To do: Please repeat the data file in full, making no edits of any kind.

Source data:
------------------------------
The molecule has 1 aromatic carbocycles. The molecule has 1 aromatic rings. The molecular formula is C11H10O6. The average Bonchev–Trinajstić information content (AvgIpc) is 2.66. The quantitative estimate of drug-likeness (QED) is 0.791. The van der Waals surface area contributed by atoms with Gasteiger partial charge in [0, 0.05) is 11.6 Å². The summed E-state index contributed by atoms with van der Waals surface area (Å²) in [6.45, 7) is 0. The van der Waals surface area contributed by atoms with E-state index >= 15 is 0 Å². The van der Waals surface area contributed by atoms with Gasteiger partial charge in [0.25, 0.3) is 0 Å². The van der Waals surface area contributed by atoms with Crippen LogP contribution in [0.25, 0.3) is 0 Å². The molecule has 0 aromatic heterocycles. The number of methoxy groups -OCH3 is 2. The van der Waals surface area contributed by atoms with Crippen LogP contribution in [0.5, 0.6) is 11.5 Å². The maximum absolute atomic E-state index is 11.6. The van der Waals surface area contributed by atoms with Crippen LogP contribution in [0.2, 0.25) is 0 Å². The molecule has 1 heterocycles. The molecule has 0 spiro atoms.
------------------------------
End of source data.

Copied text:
The molecule has 1 aromatic carbocycles. The molecule has 1 aromatic rings. The molecular formula is C11H10O6. The average Bonchev–Trinajstić information content (AvgIpc) is 2.66. The quantitative estimate of drug-likeness (QED) is 0.791. The van der Waals surface area contributed by atoms with Gasteiger partial charge in [0, 0.05) is 11.6 Å². The summed E-state index contributed by atoms with van der Waals surface area (Å²) in [6.45, 7) is 0. The van der Waals surface area contributed by atoms with E-state index >= 15 is 0 Å². The van der Waals surface area contributed by atoms with Gasteiger partial charge in [0.25, 0.3) is 0 Å². The van der Waals surface area contributed by atoms with Crippen LogP contribution in [0.25, 0.3) is 0 Å². The molecule has 0 aromatic heterocycles. The number of methoxy groups -OCH3 is 2. The van der Waals surface area contributed by atoms with Crippen LogP contribution in [0.5, 0.6) is 11.5 Å². The maximum absolute atomic E-state index is 11.6. The van der Waals surface area contributed by atoms with Crippen LogP contribution in [0.2, 0.25) is 0 Å². The molecule has 1 heterocycles. The molecule has 0 spiro atoms.